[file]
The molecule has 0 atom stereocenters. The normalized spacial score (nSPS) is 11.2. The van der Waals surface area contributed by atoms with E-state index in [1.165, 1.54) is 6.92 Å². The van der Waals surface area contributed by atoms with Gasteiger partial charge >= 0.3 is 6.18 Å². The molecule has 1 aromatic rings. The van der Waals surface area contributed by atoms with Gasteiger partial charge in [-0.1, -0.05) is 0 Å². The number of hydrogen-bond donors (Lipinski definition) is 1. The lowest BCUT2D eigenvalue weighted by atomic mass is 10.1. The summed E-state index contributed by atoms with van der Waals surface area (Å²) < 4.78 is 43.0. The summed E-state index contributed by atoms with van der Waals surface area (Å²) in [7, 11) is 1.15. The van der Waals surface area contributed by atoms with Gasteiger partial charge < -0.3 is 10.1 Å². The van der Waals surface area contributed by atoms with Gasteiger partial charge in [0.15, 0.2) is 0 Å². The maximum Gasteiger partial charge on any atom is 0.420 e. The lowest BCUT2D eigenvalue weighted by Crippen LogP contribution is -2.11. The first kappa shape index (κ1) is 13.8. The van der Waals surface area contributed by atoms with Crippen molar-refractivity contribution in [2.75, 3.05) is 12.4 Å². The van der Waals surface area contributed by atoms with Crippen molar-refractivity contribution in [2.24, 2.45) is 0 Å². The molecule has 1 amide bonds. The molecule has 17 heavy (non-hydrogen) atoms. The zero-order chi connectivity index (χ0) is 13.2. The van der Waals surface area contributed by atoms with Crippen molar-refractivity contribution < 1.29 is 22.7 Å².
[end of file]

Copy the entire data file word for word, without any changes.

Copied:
The molecule has 0 atom stereocenters. The normalized spacial score (nSPS) is 11.2. The van der Waals surface area contributed by atoms with E-state index in [1.165, 1.54) is 6.92 Å². The van der Waals surface area contributed by atoms with Gasteiger partial charge >= 0.3 is 6.18 Å². The molecule has 1 aromatic rings. The van der Waals surface area contributed by atoms with Gasteiger partial charge in [-0.1, -0.05) is 0 Å². The number of hydrogen-bond donors (Lipinski definition) is 1. The lowest BCUT2D eigenvalue weighted by atomic mass is 10.1. The summed E-state index contributed by atoms with van der Waals surface area (Å²) < 4.78 is 43.0. The summed E-state index contributed by atoms with van der Waals surface area (Å²) in [7, 11) is 1.15. The van der Waals surface area contributed by atoms with Gasteiger partial charge < -0.3 is 10.1 Å². The van der Waals surface area contributed by atoms with Gasteiger partial charge in [0.15, 0.2) is 0 Å². The maximum Gasteiger partial charge on any atom is 0.420 e. The lowest BCUT2D eigenvalue weighted by Crippen LogP contribution is -2.11. The first kappa shape index (κ1) is 13.8. The van der Waals surface area contributed by atoms with Crippen molar-refractivity contribution in [2.75, 3.05) is 12.4 Å². The van der Waals surface area contributed by atoms with Crippen molar-refractivity contribution in [2.24, 2.45) is 0 Å². The molecule has 1 amide bonds. The molecule has 17 heavy (non-hydrogen) atoms. The zero-order chi connectivity index (χ0) is 13.2. The van der Waals surface area contributed by atoms with Crippen molar-refractivity contribution < 1.29 is 22.7 Å².